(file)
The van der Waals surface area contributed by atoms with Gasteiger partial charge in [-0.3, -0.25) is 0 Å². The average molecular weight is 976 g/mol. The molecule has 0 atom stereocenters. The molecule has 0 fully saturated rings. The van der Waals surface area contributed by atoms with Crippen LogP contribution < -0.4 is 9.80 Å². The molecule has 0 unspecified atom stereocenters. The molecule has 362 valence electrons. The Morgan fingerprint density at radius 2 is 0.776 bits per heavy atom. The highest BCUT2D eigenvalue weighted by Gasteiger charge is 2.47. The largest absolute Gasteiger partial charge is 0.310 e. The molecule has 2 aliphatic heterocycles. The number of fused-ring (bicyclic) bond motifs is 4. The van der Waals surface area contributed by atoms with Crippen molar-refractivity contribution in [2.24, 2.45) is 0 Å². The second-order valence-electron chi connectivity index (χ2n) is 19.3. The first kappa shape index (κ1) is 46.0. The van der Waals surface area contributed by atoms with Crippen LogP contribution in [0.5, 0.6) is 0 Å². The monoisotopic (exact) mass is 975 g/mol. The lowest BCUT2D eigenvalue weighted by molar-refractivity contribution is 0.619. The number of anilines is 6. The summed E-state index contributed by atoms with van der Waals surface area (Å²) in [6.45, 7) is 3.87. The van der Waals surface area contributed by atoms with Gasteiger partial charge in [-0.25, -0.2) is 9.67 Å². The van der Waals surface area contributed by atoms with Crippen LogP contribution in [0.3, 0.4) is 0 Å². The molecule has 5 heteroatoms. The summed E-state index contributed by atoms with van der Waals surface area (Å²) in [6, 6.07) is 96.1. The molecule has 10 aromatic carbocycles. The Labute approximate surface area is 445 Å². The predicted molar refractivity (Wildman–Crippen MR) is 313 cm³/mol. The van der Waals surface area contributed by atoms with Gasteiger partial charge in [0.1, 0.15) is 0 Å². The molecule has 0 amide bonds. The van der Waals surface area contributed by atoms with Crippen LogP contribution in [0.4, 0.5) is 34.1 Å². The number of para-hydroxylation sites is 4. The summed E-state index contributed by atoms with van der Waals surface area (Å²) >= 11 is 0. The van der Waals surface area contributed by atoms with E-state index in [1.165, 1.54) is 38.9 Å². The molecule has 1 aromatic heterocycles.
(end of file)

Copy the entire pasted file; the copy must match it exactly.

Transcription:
The van der Waals surface area contributed by atoms with Gasteiger partial charge in [-0.3, -0.25) is 0 Å². The average molecular weight is 976 g/mol. The molecule has 0 atom stereocenters. The molecule has 0 fully saturated rings. The van der Waals surface area contributed by atoms with Crippen LogP contribution < -0.4 is 9.80 Å². The molecule has 0 unspecified atom stereocenters. The molecule has 362 valence electrons. The Morgan fingerprint density at radius 2 is 0.776 bits per heavy atom. The highest BCUT2D eigenvalue weighted by Gasteiger charge is 2.47. The largest absolute Gasteiger partial charge is 0.310 e. The molecule has 2 aliphatic heterocycles. The number of fused-ring (bicyclic) bond motifs is 4. The van der Waals surface area contributed by atoms with Crippen molar-refractivity contribution in [2.24, 2.45) is 0 Å². The second-order valence-electron chi connectivity index (χ2n) is 19.3. The first kappa shape index (κ1) is 46.0. The van der Waals surface area contributed by atoms with Crippen LogP contribution in [0.5, 0.6) is 0 Å². The monoisotopic (exact) mass is 975 g/mol. The lowest BCUT2D eigenvalue weighted by molar-refractivity contribution is 0.619. The number of anilines is 6. The summed E-state index contributed by atoms with van der Waals surface area (Å²) in [6.45, 7) is 3.87. The van der Waals surface area contributed by atoms with Gasteiger partial charge in [-0.25, -0.2) is 9.67 Å². The van der Waals surface area contributed by atoms with Crippen LogP contribution in [0.3, 0.4) is 0 Å². The molecule has 5 heteroatoms. The summed E-state index contributed by atoms with van der Waals surface area (Å²) in [6, 6.07) is 96.1. The molecule has 10 aromatic carbocycles. The Labute approximate surface area is 445 Å². The predicted molar refractivity (Wildman–Crippen MR) is 313 cm³/mol. The van der Waals surface area contributed by atoms with Gasteiger partial charge in [0.1, 0.15) is 0 Å². The molecule has 0 amide bonds. The van der Waals surface area contributed by atoms with Crippen LogP contribution in [0.4, 0.5) is 34.1 Å². The number of para-hydroxylation sites is 4. The summed E-state index contributed by atoms with van der Waals surface area (Å²) >= 11 is 0. The van der Waals surface area contributed by atoms with E-state index in [1.165, 1.54) is 38.9 Å². The molecule has 1 aromatic heterocycles.